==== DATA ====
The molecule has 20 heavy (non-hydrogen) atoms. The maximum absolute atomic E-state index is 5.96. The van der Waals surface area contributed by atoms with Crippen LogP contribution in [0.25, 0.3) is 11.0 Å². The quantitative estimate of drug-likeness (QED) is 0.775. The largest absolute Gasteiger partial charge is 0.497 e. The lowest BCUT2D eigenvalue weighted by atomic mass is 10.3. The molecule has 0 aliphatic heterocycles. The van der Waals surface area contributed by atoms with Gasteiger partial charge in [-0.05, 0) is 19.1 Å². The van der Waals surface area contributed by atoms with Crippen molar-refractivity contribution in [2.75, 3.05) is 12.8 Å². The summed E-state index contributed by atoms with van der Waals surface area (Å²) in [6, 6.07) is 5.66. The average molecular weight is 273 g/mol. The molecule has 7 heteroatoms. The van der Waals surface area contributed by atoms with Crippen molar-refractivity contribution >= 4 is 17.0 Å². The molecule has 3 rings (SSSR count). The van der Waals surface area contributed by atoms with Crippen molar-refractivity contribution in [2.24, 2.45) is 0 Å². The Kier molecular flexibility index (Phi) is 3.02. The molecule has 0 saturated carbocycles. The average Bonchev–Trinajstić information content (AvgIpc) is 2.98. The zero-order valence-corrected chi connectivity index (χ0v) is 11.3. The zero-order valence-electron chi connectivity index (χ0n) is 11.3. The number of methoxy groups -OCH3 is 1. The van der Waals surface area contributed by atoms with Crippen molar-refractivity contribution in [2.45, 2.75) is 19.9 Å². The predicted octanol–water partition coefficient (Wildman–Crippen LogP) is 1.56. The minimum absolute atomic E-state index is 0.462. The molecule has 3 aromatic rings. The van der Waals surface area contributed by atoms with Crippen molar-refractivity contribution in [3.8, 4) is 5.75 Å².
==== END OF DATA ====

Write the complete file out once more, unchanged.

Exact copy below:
The molecule has 20 heavy (non-hydrogen) atoms. The maximum absolute atomic E-state index is 5.96. The van der Waals surface area contributed by atoms with Crippen LogP contribution in [0.25, 0.3) is 11.0 Å². The quantitative estimate of drug-likeness (QED) is 0.775. The largest absolute Gasteiger partial charge is 0.497 e. The lowest BCUT2D eigenvalue weighted by atomic mass is 10.3. The molecule has 0 aliphatic heterocycles. The van der Waals surface area contributed by atoms with Gasteiger partial charge in [-0.05, 0) is 19.1 Å². The van der Waals surface area contributed by atoms with Crippen molar-refractivity contribution in [2.75, 3.05) is 12.8 Å². The summed E-state index contributed by atoms with van der Waals surface area (Å²) in [6, 6.07) is 5.66. The average molecular weight is 273 g/mol. The molecule has 7 heteroatoms. The van der Waals surface area contributed by atoms with Crippen molar-refractivity contribution >= 4 is 17.0 Å². The molecule has 3 rings (SSSR count). The van der Waals surface area contributed by atoms with Crippen molar-refractivity contribution in [2.24, 2.45) is 0 Å². The Kier molecular flexibility index (Phi) is 3.02. The molecule has 0 saturated carbocycles. The average Bonchev–Trinajstić information content (AvgIpc) is 2.98. The zero-order valence-corrected chi connectivity index (χ0v) is 11.3. The zero-order valence-electron chi connectivity index (χ0n) is 11.3. The number of methoxy groups -OCH3 is 1. The van der Waals surface area contributed by atoms with Crippen molar-refractivity contribution in [2.45, 2.75) is 19.9 Å². The predicted octanol–water partition coefficient (Wildman–Crippen LogP) is 1.56. The minimum absolute atomic E-state index is 0.462. The molecule has 3 aromatic rings. The van der Waals surface area contributed by atoms with Crippen molar-refractivity contribution in [3.8, 4) is 5.75 Å².